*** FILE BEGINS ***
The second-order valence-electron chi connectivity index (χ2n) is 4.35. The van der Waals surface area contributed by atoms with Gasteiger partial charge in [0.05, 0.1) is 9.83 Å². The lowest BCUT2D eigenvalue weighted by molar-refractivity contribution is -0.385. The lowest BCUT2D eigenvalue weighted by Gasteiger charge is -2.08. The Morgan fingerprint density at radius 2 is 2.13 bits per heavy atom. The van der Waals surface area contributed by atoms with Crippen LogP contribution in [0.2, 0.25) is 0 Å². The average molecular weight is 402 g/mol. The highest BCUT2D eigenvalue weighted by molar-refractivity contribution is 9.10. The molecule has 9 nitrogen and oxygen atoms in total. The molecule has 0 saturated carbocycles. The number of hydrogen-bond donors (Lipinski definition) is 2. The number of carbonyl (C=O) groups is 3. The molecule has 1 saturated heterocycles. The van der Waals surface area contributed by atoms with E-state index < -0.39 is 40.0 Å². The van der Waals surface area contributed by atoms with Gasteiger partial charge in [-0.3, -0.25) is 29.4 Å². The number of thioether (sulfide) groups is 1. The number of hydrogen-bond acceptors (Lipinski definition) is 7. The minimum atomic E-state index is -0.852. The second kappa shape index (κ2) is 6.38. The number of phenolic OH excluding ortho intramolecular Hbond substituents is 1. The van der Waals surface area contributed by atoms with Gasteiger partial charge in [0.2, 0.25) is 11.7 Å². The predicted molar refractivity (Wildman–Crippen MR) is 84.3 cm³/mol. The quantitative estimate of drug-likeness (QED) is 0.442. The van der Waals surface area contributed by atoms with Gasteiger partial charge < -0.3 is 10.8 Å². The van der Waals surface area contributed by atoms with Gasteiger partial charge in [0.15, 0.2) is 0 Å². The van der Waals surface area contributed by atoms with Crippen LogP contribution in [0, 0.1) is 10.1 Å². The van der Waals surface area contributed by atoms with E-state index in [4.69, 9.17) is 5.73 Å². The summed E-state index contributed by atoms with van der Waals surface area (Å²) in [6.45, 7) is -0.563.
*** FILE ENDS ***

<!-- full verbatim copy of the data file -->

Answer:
The second-order valence-electron chi connectivity index (χ2n) is 4.35. The van der Waals surface area contributed by atoms with Gasteiger partial charge in [0.05, 0.1) is 9.83 Å². The lowest BCUT2D eigenvalue weighted by molar-refractivity contribution is -0.385. The lowest BCUT2D eigenvalue weighted by Gasteiger charge is -2.08. The Morgan fingerprint density at radius 2 is 2.13 bits per heavy atom. The van der Waals surface area contributed by atoms with Crippen LogP contribution in [0.2, 0.25) is 0 Å². The average molecular weight is 402 g/mol. The highest BCUT2D eigenvalue weighted by molar-refractivity contribution is 9.10. The molecule has 9 nitrogen and oxygen atoms in total. The molecule has 0 saturated carbocycles. The number of hydrogen-bond donors (Lipinski definition) is 2. The number of carbonyl (C=O) groups is 3. The molecule has 1 saturated heterocycles. The van der Waals surface area contributed by atoms with E-state index < -0.39 is 40.0 Å². The van der Waals surface area contributed by atoms with Gasteiger partial charge in [-0.3, -0.25) is 29.4 Å². The number of thioether (sulfide) groups is 1. The number of hydrogen-bond acceptors (Lipinski definition) is 7. The minimum atomic E-state index is -0.852. The second kappa shape index (κ2) is 6.38. The number of phenolic OH excluding ortho intramolecular Hbond substituents is 1. The van der Waals surface area contributed by atoms with Gasteiger partial charge in [0.2, 0.25) is 11.7 Å². The predicted molar refractivity (Wildman–Crippen MR) is 84.3 cm³/mol. The quantitative estimate of drug-likeness (QED) is 0.442. The van der Waals surface area contributed by atoms with Gasteiger partial charge < -0.3 is 10.8 Å². The van der Waals surface area contributed by atoms with Gasteiger partial charge in [0.15, 0.2) is 0 Å². The van der Waals surface area contributed by atoms with Crippen LogP contribution in [0, 0.1) is 10.1 Å². The van der Waals surface area contributed by atoms with E-state index in [4.69, 9.17) is 5.73 Å². The summed E-state index contributed by atoms with van der Waals surface area (Å²) in [6.45, 7) is -0.563.